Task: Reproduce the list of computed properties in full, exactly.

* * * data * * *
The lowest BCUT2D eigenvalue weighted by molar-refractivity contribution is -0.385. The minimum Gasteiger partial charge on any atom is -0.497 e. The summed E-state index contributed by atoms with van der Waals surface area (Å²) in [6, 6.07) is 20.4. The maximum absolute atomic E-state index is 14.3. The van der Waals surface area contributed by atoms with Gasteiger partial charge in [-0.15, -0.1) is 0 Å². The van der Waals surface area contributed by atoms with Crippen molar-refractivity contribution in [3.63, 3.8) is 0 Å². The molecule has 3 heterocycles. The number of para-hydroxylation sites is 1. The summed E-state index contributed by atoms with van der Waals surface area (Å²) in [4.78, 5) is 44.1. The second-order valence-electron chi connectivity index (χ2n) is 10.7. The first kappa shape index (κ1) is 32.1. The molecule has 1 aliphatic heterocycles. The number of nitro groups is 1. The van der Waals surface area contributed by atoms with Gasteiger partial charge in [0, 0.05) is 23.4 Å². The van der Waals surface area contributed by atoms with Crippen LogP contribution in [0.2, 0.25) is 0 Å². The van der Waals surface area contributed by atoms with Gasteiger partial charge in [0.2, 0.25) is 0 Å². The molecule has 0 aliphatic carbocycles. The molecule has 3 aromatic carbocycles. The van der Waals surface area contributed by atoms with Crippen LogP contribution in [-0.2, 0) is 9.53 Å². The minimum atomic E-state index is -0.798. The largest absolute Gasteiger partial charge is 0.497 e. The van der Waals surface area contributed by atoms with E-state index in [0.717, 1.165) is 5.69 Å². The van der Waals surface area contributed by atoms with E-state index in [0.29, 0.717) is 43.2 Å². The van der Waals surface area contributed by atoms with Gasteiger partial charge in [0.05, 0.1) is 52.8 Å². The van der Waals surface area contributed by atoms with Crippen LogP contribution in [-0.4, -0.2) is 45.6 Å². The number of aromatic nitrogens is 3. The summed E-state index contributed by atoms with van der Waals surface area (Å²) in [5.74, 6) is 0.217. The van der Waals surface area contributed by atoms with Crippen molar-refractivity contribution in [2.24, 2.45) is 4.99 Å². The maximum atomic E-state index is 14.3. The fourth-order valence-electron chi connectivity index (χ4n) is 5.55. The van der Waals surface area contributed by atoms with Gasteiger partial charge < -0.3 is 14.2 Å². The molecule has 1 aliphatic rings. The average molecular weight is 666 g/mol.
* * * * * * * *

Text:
The lowest BCUT2D eigenvalue weighted by molar-refractivity contribution is -0.385. The minimum Gasteiger partial charge on any atom is -0.497 e. The summed E-state index contributed by atoms with van der Waals surface area (Å²) in [6, 6.07) is 20.4. The maximum absolute atomic E-state index is 14.3. The van der Waals surface area contributed by atoms with Gasteiger partial charge in [-0.15, -0.1) is 0 Å². The van der Waals surface area contributed by atoms with Crippen molar-refractivity contribution in [3.63, 3.8) is 0 Å². The molecule has 3 heterocycles. The number of para-hydroxylation sites is 1. The summed E-state index contributed by atoms with van der Waals surface area (Å²) in [4.78, 5) is 44.1. The second-order valence-electron chi connectivity index (χ2n) is 10.7. The first kappa shape index (κ1) is 32.1. The molecule has 1 aliphatic heterocycles. The number of nitro groups is 1. The van der Waals surface area contributed by atoms with Gasteiger partial charge in [0, 0.05) is 23.4 Å². The van der Waals surface area contributed by atoms with Crippen LogP contribution in [0.2, 0.25) is 0 Å². The van der Waals surface area contributed by atoms with Gasteiger partial charge in [0.2, 0.25) is 0 Å². The molecule has 0 aliphatic carbocycles. The molecule has 3 aromatic carbocycles. The van der Waals surface area contributed by atoms with Crippen LogP contribution in [-0.2, 0) is 9.53 Å². The minimum atomic E-state index is -0.798. The largest absolute Gasteiger partial charge is 0.497 e. The van der Waals surface area contributed by atoms with E-state index in [0.717, 1.165) is 5.69 Å². The van der Waals surface area contributed by atoms with E-state index in [0.29, 0.717) is 43.2 Å². The van der Waals surface area contributed by atoms with Gasteiger partial charge in [0.05, 0.1) is 52.8 Å². The van der Waals surface area contributed by atoms with Crippen LogP contribution in [-0.4, -0.2) is 45.6 Å². The number of aromatic nitrogens is 3. The summed E-state index contributed by atoms with van der Waals surface area (Å²) in [5.74, 6) is 0.217. The van der Waals surface area contributed by atoms with Crippen molar-refractivity contribution in [2.24, 2.45) is 4.99 Å². The maximum atomic E-state index is 14.3. The fourth-order valence-electron chi connectivity index (χ4n) is 5.55. The van der Waals surface area contributed by atoms with Gasteiger partial charge < -0.3 is 14.2 Å². The molecule has 1 aliphatic rings. The average molecular weight is 666 g/mol.